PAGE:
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Researchers Create a Hangover-Free, Rehydrating Beer

Source: Wikipedia.
Wed 21 Aug 05:03

Researchers have crafted a new breed of beer, containing electrolytes like those found in sport drinks, decreasing the risk of dehydration (and hangover) of this popular drink.

Beer, much like any other alcoholic drink, is a natural diuretic, not a good choice to quench your thirst on the summer months or following strenuous exercise. But now, Dr. Ben Desbrow from the Centre for Health Practice Innovation, in Queensland, Australia, is about to change the rules. His research is looking for ways to make beer a healthy choice, by adding electrolytes and reducing alcohol content.

"From our perspective it's about exploring harm minimization...

Scientists Explain Why Snails Have A Twisted Shell

Snails, as some other gastropods, have coiled shells, Dpp protein seems to be the clue
Fri 13 Sep 02:05
Molecules called morphogens control the shapes of organisms. One morphogen, Dpp, makes most snail shells coil to the right as described in a recent report in the journal EvoDevo. Snails belong to the taxonomic class Gastropoda, the most diverse group of molluscs, originating during the Cambrian period about 500 million years ago. Some gastropods, like snails, have coiled shells while others, like limpets, do not. The uneven distribution of the morphogenic (or shape-determining) protein Dpp is the explanation.
Dpp, the gene carrying the info for making the Dpp protein, (christened...

Chaos, Not Order, Spark Creativity

Wed 14 Aug 02:27
Being neat and tidy has always been associated with order, tradition and general good sense. But being a slob may have a worse reputation than it deserves, according to a new study suggestig that a disorderly environment can spark creativity.

The study, led by University of Minnesota management professor Dr. Kathleen Vohs and published in Psychological Science on August 1st, found that an orderly environment encourages such "orderly" behavior as healthful eating, charitable giving, and a sense of tradition, while a disorderly environment can trigger creative behavior. In addition,...

Even in the Brain, Practice Makes Perfect

Extensively practicing a given motor skill reduces metabolic activity in the cerebral cortex responsible for managing that skill
Sat 03 Aug 16:25
As any athlete or musician can attest, practicing makes a difficult task easier. In fact, repeating an activity can take us to a point where we a no longer conscious of what we're doing; we've perfected the task so we no longer think actively about it. This kind of efficiency also happens in brain cells, researchers from the University of Pittsburgh, Pennsylvania, have found, and this efficiency can led to some surprising brain activity.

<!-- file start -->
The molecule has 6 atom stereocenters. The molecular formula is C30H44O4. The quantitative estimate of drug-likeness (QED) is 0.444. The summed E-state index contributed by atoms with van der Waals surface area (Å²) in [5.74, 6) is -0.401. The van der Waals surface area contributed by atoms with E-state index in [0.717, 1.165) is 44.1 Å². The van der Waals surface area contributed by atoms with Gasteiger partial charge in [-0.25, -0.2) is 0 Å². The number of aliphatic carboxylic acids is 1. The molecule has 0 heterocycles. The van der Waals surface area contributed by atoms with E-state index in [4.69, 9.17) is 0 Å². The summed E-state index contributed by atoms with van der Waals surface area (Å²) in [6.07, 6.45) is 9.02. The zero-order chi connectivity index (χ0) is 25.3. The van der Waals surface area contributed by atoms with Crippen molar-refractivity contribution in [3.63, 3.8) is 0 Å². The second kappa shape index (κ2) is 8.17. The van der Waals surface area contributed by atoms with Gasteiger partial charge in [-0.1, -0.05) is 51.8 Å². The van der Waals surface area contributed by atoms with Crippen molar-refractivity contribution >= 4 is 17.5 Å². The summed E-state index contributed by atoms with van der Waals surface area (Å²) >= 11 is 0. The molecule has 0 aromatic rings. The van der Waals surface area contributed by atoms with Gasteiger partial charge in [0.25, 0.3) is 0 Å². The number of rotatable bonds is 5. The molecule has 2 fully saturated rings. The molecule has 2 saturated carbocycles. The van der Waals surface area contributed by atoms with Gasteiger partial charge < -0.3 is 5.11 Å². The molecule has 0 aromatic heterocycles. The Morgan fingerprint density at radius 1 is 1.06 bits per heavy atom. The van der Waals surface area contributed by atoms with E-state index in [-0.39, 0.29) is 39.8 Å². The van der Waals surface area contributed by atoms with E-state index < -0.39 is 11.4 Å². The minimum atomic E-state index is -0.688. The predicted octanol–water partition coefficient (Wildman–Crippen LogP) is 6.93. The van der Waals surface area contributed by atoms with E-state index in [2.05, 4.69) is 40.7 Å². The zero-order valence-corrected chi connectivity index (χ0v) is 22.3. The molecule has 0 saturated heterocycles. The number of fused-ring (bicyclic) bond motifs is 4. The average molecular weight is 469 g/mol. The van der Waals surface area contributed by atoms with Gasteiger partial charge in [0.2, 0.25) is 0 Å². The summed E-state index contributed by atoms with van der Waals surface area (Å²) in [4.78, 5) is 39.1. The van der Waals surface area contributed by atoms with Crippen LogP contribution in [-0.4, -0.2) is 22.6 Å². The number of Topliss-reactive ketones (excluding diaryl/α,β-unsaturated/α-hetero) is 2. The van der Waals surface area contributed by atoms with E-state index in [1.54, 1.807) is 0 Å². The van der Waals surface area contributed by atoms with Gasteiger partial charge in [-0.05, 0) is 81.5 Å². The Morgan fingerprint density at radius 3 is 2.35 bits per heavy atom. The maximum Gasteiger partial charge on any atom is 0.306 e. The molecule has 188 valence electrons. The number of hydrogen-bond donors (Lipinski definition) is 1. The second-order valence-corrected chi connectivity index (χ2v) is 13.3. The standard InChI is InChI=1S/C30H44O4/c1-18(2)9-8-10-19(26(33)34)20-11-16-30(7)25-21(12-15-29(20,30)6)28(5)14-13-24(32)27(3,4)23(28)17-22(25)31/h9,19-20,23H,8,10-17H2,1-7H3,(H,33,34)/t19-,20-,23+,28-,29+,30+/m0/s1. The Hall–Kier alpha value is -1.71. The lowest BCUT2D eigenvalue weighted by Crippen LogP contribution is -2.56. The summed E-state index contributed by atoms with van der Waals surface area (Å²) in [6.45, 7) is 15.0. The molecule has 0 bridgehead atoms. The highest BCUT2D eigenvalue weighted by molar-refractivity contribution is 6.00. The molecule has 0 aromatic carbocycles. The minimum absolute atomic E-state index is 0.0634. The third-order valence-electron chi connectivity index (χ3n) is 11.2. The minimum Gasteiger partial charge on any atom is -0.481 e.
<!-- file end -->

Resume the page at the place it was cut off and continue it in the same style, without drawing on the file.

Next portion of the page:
Neurobiologist Peter Strick and his colleagues reported in Nature Neuroscience that extensively practicing a given motor skill reduces metabolic activity in...

Celestial Music, at your fingertips

Crab Nebula, Wikipedia.
Fri 19 Jul 10:31
In the renaissance an scholar was considered educated only after mastering the so-called "quadrivium", which consisted of four subjects: arithmetic, geometry, astronomy and music. Now, a group of astrophysicists has updated the classical quadrivium, by deriving music from astronomical data.

Researchers from the Harvard-Smithsonian Center for Astrophysics, USA, led by Dr Gerhard Sonnert, have developed a website that produces music made from star-generated sounds. These "star sounds" consist of recordings of X-ray and other signals captured by radiotelescopes that are turned into sound thanks...

Social networking makes lemurs smarter

Ringed-tail lemurs
Thu 27 Jun 16:59
Human evolution has been marked by two major milestones: an increase in brain size and the development of social groups. Many scientists have assumed that to solve sophisticated social cognitive problems, brain size and social skills need to go hand in hand.

New research led by anthropologist Dr Evan MacLean from Duke University now shows that, among lemurs, the size of an individual's social networks is the best predictor of how well it can perform cognitive tasks, rather than its brain size. The new study, published in the June issue of PLoS ONE, suggests that cognition can evolve without...

The Mind Can Fly a Helicopter

Our mind can control an external device
Tue 18 Jun 21:39
A helicopter is a rather complicated craft to fly--it doesn't really glide, and moves by controlling the pitch and power of its rotor blades. Imagine what it would take for a helicopter to fly by mind control.